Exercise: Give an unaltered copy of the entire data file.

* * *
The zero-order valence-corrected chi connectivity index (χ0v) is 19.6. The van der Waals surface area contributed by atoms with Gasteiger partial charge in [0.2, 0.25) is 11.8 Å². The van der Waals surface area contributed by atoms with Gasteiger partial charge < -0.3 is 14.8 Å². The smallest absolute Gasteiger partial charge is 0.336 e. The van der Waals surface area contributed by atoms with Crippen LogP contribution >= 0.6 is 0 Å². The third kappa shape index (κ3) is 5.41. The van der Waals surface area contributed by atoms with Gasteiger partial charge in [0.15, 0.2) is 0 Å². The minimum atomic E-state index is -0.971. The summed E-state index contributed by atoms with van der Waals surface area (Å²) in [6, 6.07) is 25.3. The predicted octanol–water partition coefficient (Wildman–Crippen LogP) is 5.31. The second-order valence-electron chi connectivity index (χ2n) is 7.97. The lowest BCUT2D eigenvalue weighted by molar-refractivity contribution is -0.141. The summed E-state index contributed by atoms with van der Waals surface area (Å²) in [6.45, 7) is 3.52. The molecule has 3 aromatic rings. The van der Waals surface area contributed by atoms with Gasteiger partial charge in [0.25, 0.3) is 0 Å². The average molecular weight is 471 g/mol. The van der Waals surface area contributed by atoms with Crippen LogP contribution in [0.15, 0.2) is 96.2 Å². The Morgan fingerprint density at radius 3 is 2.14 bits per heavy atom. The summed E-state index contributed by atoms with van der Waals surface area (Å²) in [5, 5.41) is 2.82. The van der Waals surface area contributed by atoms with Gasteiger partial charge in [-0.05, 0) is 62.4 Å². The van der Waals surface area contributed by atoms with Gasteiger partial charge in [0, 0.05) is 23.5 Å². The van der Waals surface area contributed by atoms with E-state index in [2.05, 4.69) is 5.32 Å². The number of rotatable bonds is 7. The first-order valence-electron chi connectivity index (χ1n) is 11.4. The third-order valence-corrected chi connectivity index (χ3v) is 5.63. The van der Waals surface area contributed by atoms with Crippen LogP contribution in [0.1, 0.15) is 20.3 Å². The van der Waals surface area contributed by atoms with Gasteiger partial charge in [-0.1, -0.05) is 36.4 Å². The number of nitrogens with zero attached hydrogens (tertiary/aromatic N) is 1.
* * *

The zero-order valence-corrected chi connectivity index (χ0v) is 19.6. The van der Waals surface area contributed by atoms with Gasteiger partial charge in [0.2, 0.25) is 11.8 Å². The van der Waals surface area contributed by atoms with Gasteiger partial charge < -0.3 is 14.8 Å². The smallest absolute Gasteiger partial charge is 0.336 e. The van der Waals surface area contributed by atoms with Crippen LogP contribution >= 0.6 is 0 Å². The third kappa shape index (κ3) is 5.41. The van der Waals surface area contributed by atoms with Gasteiger partial charge in [0.15, 0.2) is 0 Å². The minimum atomic E-state index is -0.971. The summed E-state index contributed by atoms with van der Waals surface area (Å²) in [6, 6.07) is 25.3. The predicted octanol–water partition coefficient (Wildman–Crippen LogP) is 5.31. The second-order valence-electron chi connectivity index (χ2n) is 7.97. The lowest BCUT2D eigenvalue weighted by molar-refractivity contribution is -0.141. The summed E-state index contributed by atoms with van der Waals surface area (Å²) in [6.45, 7) is 3.52. The molecule has 3 aromatic rings. The van der Waals surface area contributed by atoms with Gasteiger partial charge in [0.25, 0.3) is 0 Å². The average molecular weight is 471 g/mol. The van der Waals surface area contributed by atoms with Crippen LogP contribution in [0.15, 0.2) is 96.2 Å². The Morgan fingerprint density at radius 3 is 2.14 bits per heavy atom. The summed E-state index contributed by atoms with van der Waals surface area (Å²) in [5, 5.41) is 2.82. The van der Waals surface area contributed by atoms with Gasteiger partial charge in [-0.05, 0) is 62.4 Å². The van der Waals surface area contributed by atoms with Gasteiger partial charge in [0, 0.05) is 23.5 Å². The van der Waals surface area contributed by atoms with E-state index in [2.05, 4.69) is 5.32 Å². The number of rotatable bonds is 7. The first-order valence-electron chi connectivity index (χ1n) is 11.4. The third-order valence-corrected chi connectivity index (χ3v) is 5.63. The van der Waals surface area contributed by atoms with Crippen LogP contribution in [0.1, 0.15) is 20.3 Å². The van der Waals surface area contributed by atoms with Gasteiger partial charge in [-0.1, -0.05) is 36.4 Å². The number of nitrogens with zero attached hydrogens (tertiary/aromatic N) is 1.